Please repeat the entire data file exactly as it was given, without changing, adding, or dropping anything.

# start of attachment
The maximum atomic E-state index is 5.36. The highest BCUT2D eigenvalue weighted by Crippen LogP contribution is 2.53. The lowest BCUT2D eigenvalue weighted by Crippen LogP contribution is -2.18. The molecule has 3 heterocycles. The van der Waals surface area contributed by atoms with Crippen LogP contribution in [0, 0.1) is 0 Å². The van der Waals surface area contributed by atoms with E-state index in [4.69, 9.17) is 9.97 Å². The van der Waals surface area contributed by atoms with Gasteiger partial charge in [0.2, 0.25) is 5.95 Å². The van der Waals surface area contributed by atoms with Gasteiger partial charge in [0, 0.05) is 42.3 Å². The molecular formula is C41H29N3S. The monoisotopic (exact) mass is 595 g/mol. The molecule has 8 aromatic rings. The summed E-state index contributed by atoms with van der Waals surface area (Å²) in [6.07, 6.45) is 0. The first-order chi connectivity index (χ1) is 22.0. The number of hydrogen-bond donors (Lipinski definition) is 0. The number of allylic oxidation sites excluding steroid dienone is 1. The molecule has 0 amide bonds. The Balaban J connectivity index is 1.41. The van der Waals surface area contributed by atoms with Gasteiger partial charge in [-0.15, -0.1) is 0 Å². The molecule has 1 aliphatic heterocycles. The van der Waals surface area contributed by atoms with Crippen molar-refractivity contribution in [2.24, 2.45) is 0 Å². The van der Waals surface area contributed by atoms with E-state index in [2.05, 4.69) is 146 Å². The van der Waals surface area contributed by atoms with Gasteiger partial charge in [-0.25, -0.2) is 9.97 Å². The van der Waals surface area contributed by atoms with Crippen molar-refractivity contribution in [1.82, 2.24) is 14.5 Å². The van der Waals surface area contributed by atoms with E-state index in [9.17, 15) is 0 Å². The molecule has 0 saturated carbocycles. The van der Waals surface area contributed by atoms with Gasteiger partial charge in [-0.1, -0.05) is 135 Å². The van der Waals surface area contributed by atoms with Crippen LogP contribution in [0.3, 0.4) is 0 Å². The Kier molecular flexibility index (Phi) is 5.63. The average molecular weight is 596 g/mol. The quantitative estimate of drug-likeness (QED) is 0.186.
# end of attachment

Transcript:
The maximum atomic E-state index is 5.36. The highest BCUT2D eigenvalue weighted by Crippen LogP contribution is 2.53. The lowest BCUT2D eigenvalue weighted by Crippen LogP contribution is -2.18. The molecule has 3 heterocycles. The van der Waals surface area contributed by atoms with Crippen LogP contribution in [0, 0.1) is 0 Å². The van der Waals surface area contributed by atoms with E-state index in [4.69, 9.17) is 9.97 Å². The van der Waals surface area contributed by atoms with Gasteiger partial charge in [0.2, 0.25) is 5.95 Å². The van der Waals surface area contributed by atoms with Gasteiger partial charge in [0, 0.05) is 42.3 Å². The molecular formula is C41H29N3S. The monoisotopic (exact) mass is 595 g/mol. The molecule has 8 aromatic rings. The summed E-state index contributed by atoms with van der Waals surface area (Å²) in [6.07, 6.45) is 0. The first-order chi connectivity index (χ1) is 22.0. The number of hydrogen-bond donors (Lipinski definition) is 0. The number of allylic oxidation sites excluding steroid dienone is 1. The molecule has 0 amide bonds. The Balaban J connectivity index is 1.41. The van der Waals surface area contributed by atoms with Gasteiger partial charge in [-0.15, -0.1) is 0 Å². The molecule has 1 aliphatic heterocycles. The van der Waals surface area contributed by atoms with Crippen molar-refractivity contribution in [2.24, 2.45) is 0 Å². The van der Waals surface area contributed by atoms with E-state index in [2.05, 4.69) is 146 Å². The van der Waals surface area contributed by atoms with Gasteiger partial charge in [-0.25, -0.2) is 9.97 Å². The van der Waals surface area contributed by atoms with Crippen molar-refractivity contribution in [1.82, 2.24) is 14.5 Å². The van der Waals surface area contributed by atoms with E-state index in [9.17, 15) is 0 Å². The molecule has 0 saturated carbocycles. The van der Waals surface area contributed by atoms with Gasteiger partial charge in [-0.1, -0.05) is 135 Å². The van der Waals surface area contributed by atoms with Crippen LogP contribution in [0.3, 0.4) is 0 Å². The Kier molecular flexibility index (Phi) is 5.63. The average molecular weight is 596 g/mol. The quantitative estimate of drug-likeness (QED) is 0.186.